The Conjuring’s Vera Farmiga Mourns the Loss of Film Inspiration Lorraine Warren

Vera Farmiga is mourning the loss of a “dear friend” following the passing of 92-year-old clairvoyant Lorraine Warren. The two met when Lorraine signed on to play Warren in The Conjuring (and subsequently The Conjuring 2), for which Warren served as a consultant and even had a brief cameo. After Warren’s grandson, Chris McKinnell, announced her death early Friday, April 19, Farmiga took to social media to share a few heartfelt sentiments about her late friend.

Farmiga shared a post on Twitter, Instagram and Facebook that paid tribute to the deep bond she’d formed with Warren over the years. “My dear friend Lorraine Warren has passed. From my deep feeling of sorrow, a deep feeling of gratitude emerges,” Farmiga wrote on Friday afternoon. “I was so blessed to have known here and am honored to portray her. She lived her life in a grace and cheerfulness. She wore a helmet of salvation, she dawned her sword of compassion, and took a shield of faith. Righteousness was her breastplate, and she has touched my life so. Love you Lorraine. You’re waltzing with Ed now.”

Accompanying the posts were two pictures of Farmiga and Warren together, clearly enjoying each other’s company.

Also paying tribute to Warren was Patrick Wilson, who played Warren’s late husband Ed in The Conjuring franchise. “The heavens will surely burn a little brighter tonight. We lost a friend and inspiration,” he wrote on Twitter. I will miss the stories, the laughter, and the guidance. Rest in Peace, Sweet Lorraine. Tell Ed I said hello.”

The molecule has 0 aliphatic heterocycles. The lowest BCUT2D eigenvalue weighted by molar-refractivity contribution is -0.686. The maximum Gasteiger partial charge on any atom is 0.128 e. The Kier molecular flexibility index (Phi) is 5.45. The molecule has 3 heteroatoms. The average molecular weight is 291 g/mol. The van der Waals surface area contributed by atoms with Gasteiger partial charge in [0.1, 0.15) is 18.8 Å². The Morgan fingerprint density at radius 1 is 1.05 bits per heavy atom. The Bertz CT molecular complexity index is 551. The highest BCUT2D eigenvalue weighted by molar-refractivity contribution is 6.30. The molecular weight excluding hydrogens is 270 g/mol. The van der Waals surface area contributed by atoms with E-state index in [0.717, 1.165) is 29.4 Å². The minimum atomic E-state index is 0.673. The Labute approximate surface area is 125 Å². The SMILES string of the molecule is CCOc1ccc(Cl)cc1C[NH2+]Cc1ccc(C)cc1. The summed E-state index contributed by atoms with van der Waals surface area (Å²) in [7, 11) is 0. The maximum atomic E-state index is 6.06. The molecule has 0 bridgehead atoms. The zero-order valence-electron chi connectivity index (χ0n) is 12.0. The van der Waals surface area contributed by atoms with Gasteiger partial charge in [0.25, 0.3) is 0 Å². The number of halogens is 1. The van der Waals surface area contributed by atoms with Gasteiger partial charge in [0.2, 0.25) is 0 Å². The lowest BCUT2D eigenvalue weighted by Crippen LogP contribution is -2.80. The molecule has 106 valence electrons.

It wouldn’t be a stretch to believe that The Conjuring and The Conjuring 2 — easily two of the most unnerving horror movies in the last decade — were pulled from the dark recesses of a screenwriter’s imagination. And although creative liberties surely were taken, the films are actually rooted in reality. They offer a glimpse into the story of the Warrens, whose alleged experiences as a medium (her), demonologist (him) and paranormal investigators (both) were used as a basis for the films.

In addition to The Conjuring universe, which now includes the Anabelle spin-off series, the Warrens’ work has inspired other film versions of several other iconic paranormal cases in history, including The Amityville Horror and The Haunting in Connecticut.

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